A Vote for Values

by Daniel C. Chang | 11/7/00 6:00am

Although the Clinton and Gore era has brought our nation to the height of its prosperity, it has neglected to bring our nation to the same peak of respect and honor. I thank Clinton and his masterful performance in facilitating the progress toward our economic success. And now that we're secure about that, it's time to turn to a different sense of security, one that Clinton has failed to uphold: our values.

I've been undecided for quite some time now. I was initially a McCain supporter and had worked on his campaign. His message of looking beyond our self interest as the foundation of happiness, national progress and human advancement, spoke to my conscience. He had a great influence on the students here at Dartmouth as well.

But now with McCain out of the race, and the contest mainly between Bush and Gore (although Nader is becoming a more significant factor), I've wrestled with my views and thoughts for what I would like to see in our next presidency. It has been a painful process to come to a decision, but alas, I've decided and it all comes down to the sole issue of character and values.

The only thing really at risk in this election is our values. What we need is something our prosperity can't buy. It's integrity.

No matter how it's been played out -- there's no real sense of urgency in America: the majority of people are comfortable and happy. Few Americans remember the last economic downturn. In America today, we are inured not only to low unemployment, low inflation and a strong market, but also to a whole new faith in economic immunity. Our generation can't really think of a recent serious economic downturn -- we only hear of them as stories that happened to our grandparents. A company like Napster, regardless of the result of its lawsuit, can still be considered as a success. Fears of the Cold War have disappeared. Crime rates are at an all time low where we have the added luxury of arguing over violence in movies than in the streets of real life. We are almost numb to misfortune. We live in an era of boundless choices, expanding opportunities and a peculiar complacency.

Given this, and these liberties, I stake my claim that there is nothing more important to worry about in this election than the fading values of our nation. These growing choices have spun people into all directions creating a calamity of confusion over the central vision and direction of America.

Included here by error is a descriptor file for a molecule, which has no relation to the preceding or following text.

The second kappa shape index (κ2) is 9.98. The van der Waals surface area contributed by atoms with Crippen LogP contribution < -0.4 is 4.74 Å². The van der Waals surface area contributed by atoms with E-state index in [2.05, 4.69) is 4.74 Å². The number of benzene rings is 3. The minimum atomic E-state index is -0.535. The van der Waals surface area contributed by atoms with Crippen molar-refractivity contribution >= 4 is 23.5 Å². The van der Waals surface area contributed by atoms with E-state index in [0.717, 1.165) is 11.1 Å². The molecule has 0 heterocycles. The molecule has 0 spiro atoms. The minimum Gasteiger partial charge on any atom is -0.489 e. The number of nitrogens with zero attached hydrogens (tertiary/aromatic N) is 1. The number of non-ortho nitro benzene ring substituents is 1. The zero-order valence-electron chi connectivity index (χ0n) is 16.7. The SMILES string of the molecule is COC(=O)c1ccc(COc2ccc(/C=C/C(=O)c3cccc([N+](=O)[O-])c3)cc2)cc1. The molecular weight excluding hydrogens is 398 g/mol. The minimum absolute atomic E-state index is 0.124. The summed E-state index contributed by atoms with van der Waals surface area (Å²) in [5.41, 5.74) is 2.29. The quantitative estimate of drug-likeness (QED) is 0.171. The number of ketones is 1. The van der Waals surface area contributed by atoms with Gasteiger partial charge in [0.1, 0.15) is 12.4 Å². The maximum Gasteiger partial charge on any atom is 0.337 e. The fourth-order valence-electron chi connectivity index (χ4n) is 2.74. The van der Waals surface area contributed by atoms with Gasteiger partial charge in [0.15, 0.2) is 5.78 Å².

Clinton has been a poor role model. I look for a president that I can be proud of. Most would agree to at least the latter. But what do I mean by proud of? A society that ignores or neglects a set of core standards that motivates people to work, stay married, exercise self-control and be honest exhibits a poverty of spirit that no amount of money can enrich. Bush may not represent the highest moral ground, but he exudes these missing principles that are crucial.

I'm not asking that you disregard the issues such as health care and tax cuts and the environment, but I'm asking you to keep something in mind that isn't as apparent and obvious. Our values form from what we do, what we see and how we act. I want to be proud of my values and principles, because that is the one thing that politics can't take away from me.

It's tough -- I really value the environment. I was very close to voting liberal (Gore) simply because it is a pressing issue that needs to be addressed and acted upon in the immediate future. Among the 'issues' discussed, it's the top on my list. I don't necessarily agree with Bush on his environmental stance, but I have faith in a more important issue that just slightly edges out the environment in any competition. The president not only needs to be a proven leader, but also needs to inspire us to work together and live together as a community.

True, the president can have a lot of influence on the environment, but it's really up to us to create the institutions that would change how we handle the environment. And to make these real changes, it all comes back to our behavior. I believe Bush will foster an environment that will eventually make these things happen.

I read yesterday that some are voting for Gore although they despise much of his character and some potential flaws in his policies. Gore has had to shift a lot of his views and compromise much of his vision. If he were elected, I would live with the uneasiness that Gore could change his mind or make an exaggeration that could be one of the most dishonest reports in history; I could not TRUST Gore. The politics of Clinton and Gore have not changed. Gore truly has his feet planted firmly in the clouds. I more than admire his vision, but he hasn't showed the slightest interest in hearing the people's vision.

On the other hand, Bush is a man who has consistently shown that he can stand by his word -- his glories or his faults. He has shown that he can stand by his story, good or bad, and that's something we can all respect. Bush knows that he's human, and that we're all in the same fight for a better nation, Republican or Democrat. He's proven that he can reach across party lines and bring in a sense of unity, a sense of community for our nation.

Integrity and responsibility are the two principal characteristics that I look for in a leader. It's something all the prosperity in our nation cannot purchase. Today we lack leaders with these two qualities, and without integrity and responsibility, one cannot lead effectively. In fact, we tend to admire people who are fair and honest to us -- we look for character and integrity in our leaders. We still need to put morality ahead of politics, science, and economics. The only genuine backbone of our actions -- if they are to be moral -- is integrity and responsibility. Responsibility is something higher than my family, my country, my wealth, my success. I believe that George W. Bush is the leader who will aim to overcome this ongoing dilemma.